There's Actually A Day When You're Supposed To Take Down Your Christmas Tree
After all the time you spent hunting for the perfect Christmas tree, untangling lights and hanging ornaments in such a way that's both symmetrical and not too much of a temptation to your mischievous toddler and/or curious cat, you're probably not in too much of a rush to strip the thing down and toss it away when the holiday is over. Alas, no evergreen stays green forever (not once it's been chopped down and put in a stand, anyway). So when should you throw away your Christmas tree?
You might think there are no hard and fast rules when it comes to ditching your decorative centerpiece, but there are in fact certain guidelines that we're meant to follow — both traditionally and (perhaps more importantly) from a safety standpoint. Let's start with the traditional stuff. If you thought The Twelve Days of Christmas was just a song about a whole lot of different types of birds (hens, doves, swans, a partridge...what's the deal??), you might be surprised to hear that there's a little more to it, involving a customary farewell to your fir.
See, the twelve days of Christmas are actually a thing, culminating with "Twelfth Night" (yup, like the Shakespeare play), which is a festival marking the end of Christmas and the coming of The Epiphany, a Christian feast day celebrating the visitation of the Three Wise Men, according to The Sun. This day, which falls on January 6, was traditionally when people took down their decorations (partly because it meant Christmas was over, and partly because people used to believe that tree spirits lived in the greenery adorning their households — and who wants tree spirits overstaying their welcome?).
But let's assume you're neither worried about tree spirits nor concerned about purging your home of all things holiday-related just a few days after the new year. How long is it acceptable to keep your tree up in that case? Because, let's face it: Taking that thing down is nowhere near as fun as putting it up, and no one enjoys the Sisyphean task of ridding your home of errant pine needles. It's all too easy to let your tree slowly become a permanent addition to your home, as anyone who's ever considered the possibility of turning a dried-up tree into a "Valentine's Day Shrub" knows. Unfortunately, holding on to a tree past its expiration date can have very dangerous consequences.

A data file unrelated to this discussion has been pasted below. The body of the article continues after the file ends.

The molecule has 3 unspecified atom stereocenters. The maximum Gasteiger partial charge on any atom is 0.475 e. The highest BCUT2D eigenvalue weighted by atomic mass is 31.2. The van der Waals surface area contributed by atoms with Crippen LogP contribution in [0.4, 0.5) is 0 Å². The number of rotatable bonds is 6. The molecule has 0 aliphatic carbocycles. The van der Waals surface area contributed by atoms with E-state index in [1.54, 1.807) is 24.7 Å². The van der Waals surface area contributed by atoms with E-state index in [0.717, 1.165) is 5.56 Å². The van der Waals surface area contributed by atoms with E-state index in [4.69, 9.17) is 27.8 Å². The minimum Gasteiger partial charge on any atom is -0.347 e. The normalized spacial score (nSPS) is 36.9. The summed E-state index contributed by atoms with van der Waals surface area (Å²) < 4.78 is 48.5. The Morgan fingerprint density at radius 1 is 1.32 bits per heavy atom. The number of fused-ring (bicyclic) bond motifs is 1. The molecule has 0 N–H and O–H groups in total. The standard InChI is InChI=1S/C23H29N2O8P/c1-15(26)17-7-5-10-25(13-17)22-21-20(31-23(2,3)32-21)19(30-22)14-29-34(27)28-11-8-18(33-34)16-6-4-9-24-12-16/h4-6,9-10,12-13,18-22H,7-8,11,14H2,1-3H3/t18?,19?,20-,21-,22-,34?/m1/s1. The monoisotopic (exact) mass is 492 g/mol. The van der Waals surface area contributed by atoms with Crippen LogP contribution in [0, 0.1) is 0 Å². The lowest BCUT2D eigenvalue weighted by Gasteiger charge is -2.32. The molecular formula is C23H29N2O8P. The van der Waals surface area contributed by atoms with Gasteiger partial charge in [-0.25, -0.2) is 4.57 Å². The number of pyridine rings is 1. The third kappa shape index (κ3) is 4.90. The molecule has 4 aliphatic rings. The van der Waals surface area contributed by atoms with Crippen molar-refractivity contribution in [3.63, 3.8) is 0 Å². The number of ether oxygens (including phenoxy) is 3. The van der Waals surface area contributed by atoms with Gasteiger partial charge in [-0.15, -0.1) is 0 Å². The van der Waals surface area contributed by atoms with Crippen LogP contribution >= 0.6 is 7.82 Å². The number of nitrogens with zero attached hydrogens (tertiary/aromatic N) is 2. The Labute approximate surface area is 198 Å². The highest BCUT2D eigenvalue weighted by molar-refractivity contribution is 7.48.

While Christmas tree fires aren't all that common (according to the National Fire Prevention Association), they can be serious: One out of every 32 reported Christmas tree fires results in death! And the longer you keep your tree up, the more dried out and hazardous it gets, which is why the NFPA advises removing your tree once needles start dropping and it loses its signature seasonal scent.
If you water your tree daily, it should stay fresh (and safe) for about three weeks. Still, be sure to keep it at least three feet away from heat sources including radiators, heating vents and (of course) fireplaces, and never use light strings with loose bulbs or frayed/exposed wires. Also remember to turn the tree off every night before you go to bed, even on Christmas Eve (Santa won't mind, don't worry), and — while this should go without saying — never decorate your tree with lit candles. Can you believe that was ever a thing?
As sad as it can be to say goodbye to your tree, there's really nothing very festive about a prickly old thing that's constantly dropping dried-up needles all over the floor anyway. Plus, while many towns and cities have tree recycling programs, there's generally a cut-off date — and if you wait too long, you risk missing the deadline and having to figure out how to dispose of it yourself. If all of this sounds like way too much work, well, you could always get a fake tree next year, right? Nah
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